• Fabian Mohr
    • , Thomas R. Müller
    • , Simon P. Fräßle
    • , Herbert Stadler
    •  & Dirk H. Busch
  2. IBA GmbH, Göttingen, Germany

    • Franziska Leonhardt
    • , Marie-Luise Kiene
    •  & Herbert Stadler
  3. National Center for Infection Research (DZIF), Munich, Germany

    • Thomas R. Müller
    •  & Dirk H. Busch
  4. Focus Group “Clinical Cell Processing and Purification,” Institute for Advanced Study, TUM, Munich, Germany

    • Simon P. Fräßle
    •  & Dirk H. Busch
  5. Juno Cell Therapeutics GmbH, A Celgene Company, Munich, Germany

    • Sabine Przibilla
    • , Christian Stemberger
    •  & Stefan Dreher
  6. Klinik und Poliklinik für Frauenheilkunde, Technische Universität München (TUM), Munich, Germany

    • Georg P. Schmidt

Authors

  1. Search for Fabian Mohr in:

  2. Search for Sabine Przibilla in:

  3. Search for Franziska Leonhardt in:

  4. Search for Christian Stemberger in:

  5. Search for Stefan Dreher in:

  6. Search for Thomas R. Müller in:

  7. Search for Simon P. Fräßle in:

  8. Search for Georg P. Schmidt in:

  9. Search for Marie-Luise Kiene in:

  10. Search for Herbert Stadler in:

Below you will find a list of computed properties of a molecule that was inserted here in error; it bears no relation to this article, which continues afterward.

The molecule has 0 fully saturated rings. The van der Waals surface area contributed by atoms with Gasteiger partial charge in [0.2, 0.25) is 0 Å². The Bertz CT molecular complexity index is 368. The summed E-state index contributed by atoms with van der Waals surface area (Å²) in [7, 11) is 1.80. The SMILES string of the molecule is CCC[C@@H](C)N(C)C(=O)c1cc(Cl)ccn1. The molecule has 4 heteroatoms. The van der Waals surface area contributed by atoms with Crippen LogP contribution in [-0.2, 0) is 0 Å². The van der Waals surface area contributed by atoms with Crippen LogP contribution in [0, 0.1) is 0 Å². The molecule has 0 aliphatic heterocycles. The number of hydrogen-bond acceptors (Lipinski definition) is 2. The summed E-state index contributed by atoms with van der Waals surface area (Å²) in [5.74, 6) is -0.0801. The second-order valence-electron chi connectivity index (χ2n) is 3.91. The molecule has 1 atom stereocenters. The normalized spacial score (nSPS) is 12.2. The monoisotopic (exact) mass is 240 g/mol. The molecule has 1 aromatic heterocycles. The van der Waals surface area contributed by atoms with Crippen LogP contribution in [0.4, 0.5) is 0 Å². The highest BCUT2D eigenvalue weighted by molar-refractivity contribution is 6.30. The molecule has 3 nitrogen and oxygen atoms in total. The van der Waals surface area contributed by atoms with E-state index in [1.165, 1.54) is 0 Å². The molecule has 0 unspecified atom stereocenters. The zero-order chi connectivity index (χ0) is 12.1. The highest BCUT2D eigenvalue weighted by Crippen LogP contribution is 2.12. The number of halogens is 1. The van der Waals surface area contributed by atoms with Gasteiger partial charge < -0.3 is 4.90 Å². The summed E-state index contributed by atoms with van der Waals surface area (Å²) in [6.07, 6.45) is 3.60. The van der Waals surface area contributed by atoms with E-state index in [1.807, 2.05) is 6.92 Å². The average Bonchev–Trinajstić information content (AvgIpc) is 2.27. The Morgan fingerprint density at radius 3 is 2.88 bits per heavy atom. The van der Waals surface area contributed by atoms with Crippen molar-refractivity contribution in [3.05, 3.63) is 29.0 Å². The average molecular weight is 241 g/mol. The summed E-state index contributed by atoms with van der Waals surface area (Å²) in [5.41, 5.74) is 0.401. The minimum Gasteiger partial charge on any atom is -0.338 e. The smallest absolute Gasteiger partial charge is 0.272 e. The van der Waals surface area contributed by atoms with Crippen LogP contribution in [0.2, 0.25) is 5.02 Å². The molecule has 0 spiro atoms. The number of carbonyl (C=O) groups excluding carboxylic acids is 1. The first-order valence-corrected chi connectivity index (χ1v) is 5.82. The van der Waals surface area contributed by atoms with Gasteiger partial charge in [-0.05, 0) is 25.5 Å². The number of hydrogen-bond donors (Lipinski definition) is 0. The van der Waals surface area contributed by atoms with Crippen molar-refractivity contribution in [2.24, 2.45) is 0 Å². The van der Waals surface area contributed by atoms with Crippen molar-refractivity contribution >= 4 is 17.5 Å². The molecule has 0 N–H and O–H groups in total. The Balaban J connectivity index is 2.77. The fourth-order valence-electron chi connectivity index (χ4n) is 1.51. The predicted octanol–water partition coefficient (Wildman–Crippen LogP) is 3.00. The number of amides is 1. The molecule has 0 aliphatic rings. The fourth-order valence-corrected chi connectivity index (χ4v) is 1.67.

11. Search for Dirk H. Busch in:

Contributions

H.S. invented the immunoaffinity chromatography method (patent pending); F.M., H.S., and D.B. conceived and designed the research experiments; F.M., F.L., T.M., S.F., G.P.S., C.S., S.D., S.P., M.L.K. performed the experiments and collected and analyzed the data; D.B. and H.S. supervised the research and analyzed the data; F.M. made the drawing in Fig. 1; F.M., H.S. and D.B. wrote the manuscript; and all authors revised and approved the manuscript.

Competing Interests

H.S., F.L. and M.L.K. are members of IBA GmbH. S.P., C.S. and S.D. are members of Juno Therapeutics GmbH. D.H.B. invented the basic Streptamer technology, H.S. invented the immunoaffinity chromatography method (patent pending). None of the other authors declare any commercial or financial conflict of interest.

Corresponding author

Correspondence to Dirk H. Busch.

Electronic supplementary materialElectronic supplementary material

About this articleAbout this article

Publication history

Received

Accepted

Published